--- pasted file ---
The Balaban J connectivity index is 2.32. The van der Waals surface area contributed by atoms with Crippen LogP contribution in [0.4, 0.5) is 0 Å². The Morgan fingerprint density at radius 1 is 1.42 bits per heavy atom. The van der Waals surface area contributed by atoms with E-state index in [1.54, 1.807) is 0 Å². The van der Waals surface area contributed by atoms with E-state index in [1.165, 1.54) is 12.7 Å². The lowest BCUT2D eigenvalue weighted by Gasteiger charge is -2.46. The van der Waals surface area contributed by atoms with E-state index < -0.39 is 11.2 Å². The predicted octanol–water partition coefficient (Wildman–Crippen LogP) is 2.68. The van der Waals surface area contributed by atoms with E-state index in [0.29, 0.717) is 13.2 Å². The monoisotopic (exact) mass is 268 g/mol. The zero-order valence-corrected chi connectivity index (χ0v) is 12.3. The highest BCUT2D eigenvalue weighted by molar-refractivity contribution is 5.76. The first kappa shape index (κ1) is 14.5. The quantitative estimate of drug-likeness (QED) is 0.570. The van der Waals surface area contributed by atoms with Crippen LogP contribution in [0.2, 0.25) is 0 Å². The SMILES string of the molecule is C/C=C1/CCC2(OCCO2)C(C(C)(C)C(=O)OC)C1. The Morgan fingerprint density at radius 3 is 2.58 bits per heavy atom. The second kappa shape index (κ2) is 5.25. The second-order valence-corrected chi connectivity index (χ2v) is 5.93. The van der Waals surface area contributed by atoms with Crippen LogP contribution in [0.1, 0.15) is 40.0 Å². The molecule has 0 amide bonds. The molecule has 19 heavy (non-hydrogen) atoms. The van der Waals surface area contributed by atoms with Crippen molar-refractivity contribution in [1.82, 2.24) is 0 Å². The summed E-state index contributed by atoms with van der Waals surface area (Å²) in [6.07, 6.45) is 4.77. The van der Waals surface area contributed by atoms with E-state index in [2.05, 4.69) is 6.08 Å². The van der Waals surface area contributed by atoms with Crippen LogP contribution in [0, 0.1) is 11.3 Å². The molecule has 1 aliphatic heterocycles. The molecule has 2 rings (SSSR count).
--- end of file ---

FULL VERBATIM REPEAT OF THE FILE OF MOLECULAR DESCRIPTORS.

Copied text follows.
The Balaban J connectivity index is 2.32. The van der Waals surface area contributed by atoms with Crippen LogP contribution in [0.4, 0.5) is 0 Å². The Morgan fingerprint density at radius 1 is 1.42 bits per heavy atom. The van der Waals surface area contributed by atoms with E-state index in [1.54, 1.807) is 0 Å². The van der Waals surface area contributed by atoms with E-state index in [1.165, 1.54) is 12.7 Å². The lowest BCUT2D eigenvalue weighted by Gasteiger charge is -2.46. The van der Waals surface area contributed by atoms with E-state index < -0.39 is 11.2 Å². The predicted octanol–water partition coefficient (Wildman–Crippen LogP) is 2.68. The van der Waals surface area contributed by atoms with E-state index in [0.29, 0.717) is 13.2 Å². The monoisotopic (exact) mass is 268 g/mol. The zero-order valence-corrected chi connectivity index (χ0v) is 12.3. The highest BCUT2D eigenvalue weighted by molar-refractivity contribution is 5.76. The first kappa shape index (κ1) is 14.5. The quantitative estimate of drug-likeness (QED) is 0.570. The van der Waals surface area contributed by atoms with Crippen LogP contribution in [0.2, 0.25) is 0 Å². The SMILES string of the molecule is C/C=C1/CCC2(OCCO2)C(C(C)(C)C(=O)OC)C1. The Morgan fingerprint density at radius 3 is 2.58 bits per heavy atom. The second kappa shape index (κ2) is 5.25. The second-order valence-corrected chi connectivity index (χ2v) is 5.93. The van der Waals surface area contributed by atoms with Crippen LogP contribution in [0.1, 0.15) is 40.0 Å². The molecule has 0 amide bonds. The molecule has 19 heavy (non-hydrogen) atoms. The van der Waals surface area contributed by atoms with Crippen molar-refractivity contribution in [1.82, 2.24) is 0 Å². The summed E-state index contributed by atoms with van der Waals surface area (Å²) in [6.07, 6.45) is 4.77. The van der Waals surface area contributed by atoms with E-state index in [2.05, 4.69) is 6.08 Å². The van der Waals surface area contributed by atoms with Crippen LogP contribution in [0, 0.1) is 11.3 Å². The molecule has 1 aliphatic heterocycles. The molecule has 2 rings (SSSR count).